Yokohama competition Honourable Mention
Work title: Upon Arrival: Mediating Cultural Connections through an Adaptation of Japanese Gardens
Good approach to the port flows, generating an attractive public space for the city. Formal strategies are weak
Terminal programs often lack connections to the sense of place within which they exist. To counteract this, we chose to strengthen the association of the terminal as an introductory vehicle for Japanese society. In order to link the pier to critical aspects of its cultural context, the proposal draws from strategic and tactical relationships set forth by Japanese Gardens.
The initial move was to place an entry path from the city to the terminal level. This path acts as the primary facilitator for the expedient flow of visitors and passengers to and from the port terminal while integrating major social spaces along its length.
In the interest of participating in the dramatic nature of the horizon, we maintained the given flat expanse of pier. We selected a few strategic points for which to shift the section: the gallery, the rooftop restaurant, the foyer, and the sloped roof garden. These areas begin to more aggressively interact with multiple levels, allowing for unexpected visual and spatial confrontations. Said zones also serve to emphasize relationships between the city and port, its citizens and travelers, expansive spaces and isolated enclosures, as well as interior and exterior conditions. Lowered in section and set back from the terminalʼs front edge, the gallery indicates its presence to visitors while simultaneously acting as a volumetric threshold for travelers and visitors alike.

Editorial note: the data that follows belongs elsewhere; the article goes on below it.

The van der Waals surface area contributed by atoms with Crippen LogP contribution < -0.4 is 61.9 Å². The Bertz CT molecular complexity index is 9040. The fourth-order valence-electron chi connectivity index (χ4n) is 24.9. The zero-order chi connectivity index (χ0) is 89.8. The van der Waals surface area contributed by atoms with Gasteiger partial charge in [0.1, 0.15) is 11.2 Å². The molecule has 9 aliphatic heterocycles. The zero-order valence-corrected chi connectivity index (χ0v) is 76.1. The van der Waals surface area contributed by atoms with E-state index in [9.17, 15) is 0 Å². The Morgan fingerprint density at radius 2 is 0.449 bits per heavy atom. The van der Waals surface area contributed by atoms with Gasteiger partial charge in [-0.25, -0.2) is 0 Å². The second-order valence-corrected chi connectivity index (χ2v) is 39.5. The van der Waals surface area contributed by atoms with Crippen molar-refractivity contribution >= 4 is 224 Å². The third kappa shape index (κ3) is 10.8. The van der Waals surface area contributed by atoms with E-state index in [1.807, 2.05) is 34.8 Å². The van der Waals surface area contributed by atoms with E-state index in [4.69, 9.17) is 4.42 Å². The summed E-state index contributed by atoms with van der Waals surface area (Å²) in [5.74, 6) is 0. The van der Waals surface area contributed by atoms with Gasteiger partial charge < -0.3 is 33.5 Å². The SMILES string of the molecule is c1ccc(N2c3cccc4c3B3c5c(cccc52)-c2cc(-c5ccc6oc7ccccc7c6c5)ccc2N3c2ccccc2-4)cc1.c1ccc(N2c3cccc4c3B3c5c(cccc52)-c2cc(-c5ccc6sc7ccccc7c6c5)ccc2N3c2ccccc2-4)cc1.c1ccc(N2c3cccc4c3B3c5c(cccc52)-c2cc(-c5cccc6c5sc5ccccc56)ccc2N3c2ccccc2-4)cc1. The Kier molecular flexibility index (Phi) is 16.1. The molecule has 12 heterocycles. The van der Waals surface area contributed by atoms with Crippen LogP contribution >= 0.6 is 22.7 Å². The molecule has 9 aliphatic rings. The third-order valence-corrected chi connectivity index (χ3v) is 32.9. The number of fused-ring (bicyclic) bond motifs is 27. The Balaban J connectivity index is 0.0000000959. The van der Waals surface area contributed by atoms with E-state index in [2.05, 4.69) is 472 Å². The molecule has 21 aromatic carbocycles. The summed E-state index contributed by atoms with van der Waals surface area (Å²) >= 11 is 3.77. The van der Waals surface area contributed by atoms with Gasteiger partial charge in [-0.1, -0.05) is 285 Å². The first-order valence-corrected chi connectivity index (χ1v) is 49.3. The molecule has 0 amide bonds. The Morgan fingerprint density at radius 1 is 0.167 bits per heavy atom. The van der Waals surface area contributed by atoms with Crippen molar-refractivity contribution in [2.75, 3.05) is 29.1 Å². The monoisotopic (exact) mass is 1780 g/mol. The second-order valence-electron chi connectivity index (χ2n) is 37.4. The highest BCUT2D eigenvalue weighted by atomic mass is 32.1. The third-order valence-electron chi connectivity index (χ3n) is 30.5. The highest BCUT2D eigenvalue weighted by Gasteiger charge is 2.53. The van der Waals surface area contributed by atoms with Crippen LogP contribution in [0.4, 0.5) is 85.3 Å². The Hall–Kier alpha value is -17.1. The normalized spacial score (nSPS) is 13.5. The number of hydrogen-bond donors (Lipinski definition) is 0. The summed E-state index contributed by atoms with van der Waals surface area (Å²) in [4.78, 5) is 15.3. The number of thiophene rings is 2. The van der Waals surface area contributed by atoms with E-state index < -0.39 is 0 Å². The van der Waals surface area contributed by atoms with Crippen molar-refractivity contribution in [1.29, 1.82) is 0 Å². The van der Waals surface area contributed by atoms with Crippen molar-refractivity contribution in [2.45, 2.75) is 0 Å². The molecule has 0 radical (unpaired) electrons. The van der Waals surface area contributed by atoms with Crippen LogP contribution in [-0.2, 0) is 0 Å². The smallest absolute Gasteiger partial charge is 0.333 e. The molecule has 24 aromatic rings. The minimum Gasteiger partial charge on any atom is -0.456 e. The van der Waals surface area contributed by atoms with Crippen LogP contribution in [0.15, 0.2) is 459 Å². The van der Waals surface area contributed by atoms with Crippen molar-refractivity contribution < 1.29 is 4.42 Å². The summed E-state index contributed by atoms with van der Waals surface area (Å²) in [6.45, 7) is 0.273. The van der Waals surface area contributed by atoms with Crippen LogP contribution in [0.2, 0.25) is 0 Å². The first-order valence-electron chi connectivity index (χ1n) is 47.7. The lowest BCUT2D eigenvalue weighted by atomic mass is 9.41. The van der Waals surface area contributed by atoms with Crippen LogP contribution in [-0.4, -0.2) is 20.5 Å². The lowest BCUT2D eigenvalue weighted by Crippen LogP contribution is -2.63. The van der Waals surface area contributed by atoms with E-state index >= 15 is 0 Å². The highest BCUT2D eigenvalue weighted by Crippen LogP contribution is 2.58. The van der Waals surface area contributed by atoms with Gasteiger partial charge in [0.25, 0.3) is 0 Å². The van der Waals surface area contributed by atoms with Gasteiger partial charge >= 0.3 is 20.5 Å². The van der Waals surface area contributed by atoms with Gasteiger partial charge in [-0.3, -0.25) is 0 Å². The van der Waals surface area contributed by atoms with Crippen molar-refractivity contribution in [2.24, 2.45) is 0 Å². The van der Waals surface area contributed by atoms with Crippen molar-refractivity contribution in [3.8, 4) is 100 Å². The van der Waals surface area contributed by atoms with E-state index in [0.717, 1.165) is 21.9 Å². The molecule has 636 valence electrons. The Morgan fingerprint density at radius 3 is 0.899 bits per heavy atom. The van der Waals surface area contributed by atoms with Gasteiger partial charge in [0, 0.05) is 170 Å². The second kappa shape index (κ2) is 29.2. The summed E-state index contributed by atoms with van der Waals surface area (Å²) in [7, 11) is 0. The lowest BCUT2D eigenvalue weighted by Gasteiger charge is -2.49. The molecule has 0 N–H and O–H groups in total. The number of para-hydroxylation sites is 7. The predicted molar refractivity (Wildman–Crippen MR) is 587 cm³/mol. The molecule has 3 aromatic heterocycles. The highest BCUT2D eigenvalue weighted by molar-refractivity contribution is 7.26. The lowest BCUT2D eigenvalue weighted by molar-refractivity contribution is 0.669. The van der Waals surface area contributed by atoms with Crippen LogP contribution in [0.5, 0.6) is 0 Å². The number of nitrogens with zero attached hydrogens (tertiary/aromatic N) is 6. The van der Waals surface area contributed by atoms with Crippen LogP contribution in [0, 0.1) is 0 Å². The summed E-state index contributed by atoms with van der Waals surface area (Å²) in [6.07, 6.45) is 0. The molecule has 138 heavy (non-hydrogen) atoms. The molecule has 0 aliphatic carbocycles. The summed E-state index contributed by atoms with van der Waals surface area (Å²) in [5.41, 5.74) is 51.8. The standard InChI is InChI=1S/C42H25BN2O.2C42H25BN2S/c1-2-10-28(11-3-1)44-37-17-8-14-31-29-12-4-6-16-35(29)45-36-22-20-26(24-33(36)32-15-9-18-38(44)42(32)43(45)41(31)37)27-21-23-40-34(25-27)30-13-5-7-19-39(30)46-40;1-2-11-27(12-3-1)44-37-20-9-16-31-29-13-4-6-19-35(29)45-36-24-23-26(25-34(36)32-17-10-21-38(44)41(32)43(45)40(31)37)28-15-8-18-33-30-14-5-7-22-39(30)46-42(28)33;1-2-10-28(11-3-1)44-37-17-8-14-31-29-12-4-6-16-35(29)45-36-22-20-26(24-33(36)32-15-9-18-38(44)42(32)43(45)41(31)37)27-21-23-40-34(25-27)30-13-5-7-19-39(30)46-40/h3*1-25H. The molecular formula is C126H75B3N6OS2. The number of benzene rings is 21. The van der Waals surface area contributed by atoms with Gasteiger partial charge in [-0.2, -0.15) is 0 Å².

Several garden zones are embedded within the project that mediate between user groups and programmatic needs. These dispersed gardens range in scale from large public gathering spaces to those more suited for a single individual. Derived from techniques found in Japanese gardens, a layering of secondary and alternate circulation routes accompany the main entry path. The separation of vehicular and pedestrian access, as well as the slippage of terminal spaces beneath visitor zones, allow for different user groups to reach their respective destinations. Ramps connect the parking area, court garden, visitorʼs deck, and the C.I.Q. for direct access by passengers. In order to further integrate the aforementioned social spaces which shift in section, elevator access is provided to the foyer, salon, departure hall and gallery. Additionally, two ceremonial stairs link the parking, terminal, and visitor levels at either end of the port.
The Gardens: From Public Space to Private Sanctuary
Within the project, a number of Japanese garden types were selected and reconceptualized to become architectural elements. They demarcate thresholds between water and land, the pier and the city, circulation paths, and significant programmatic shifts. Included in the design are the following: an entry ramp with stepped garden terraces, a court garden with a moss wall, a rock garden, a gridded plot roof garden, a sloped park that faces the bay, and a water garden with stepping stones.
While these gardens are, in fact, singular and unique entities within the design, one could also interpret the entire project as a Shinden strolling garden in which the visitor is led through a variety of interconnected garden spaces both physically and visually.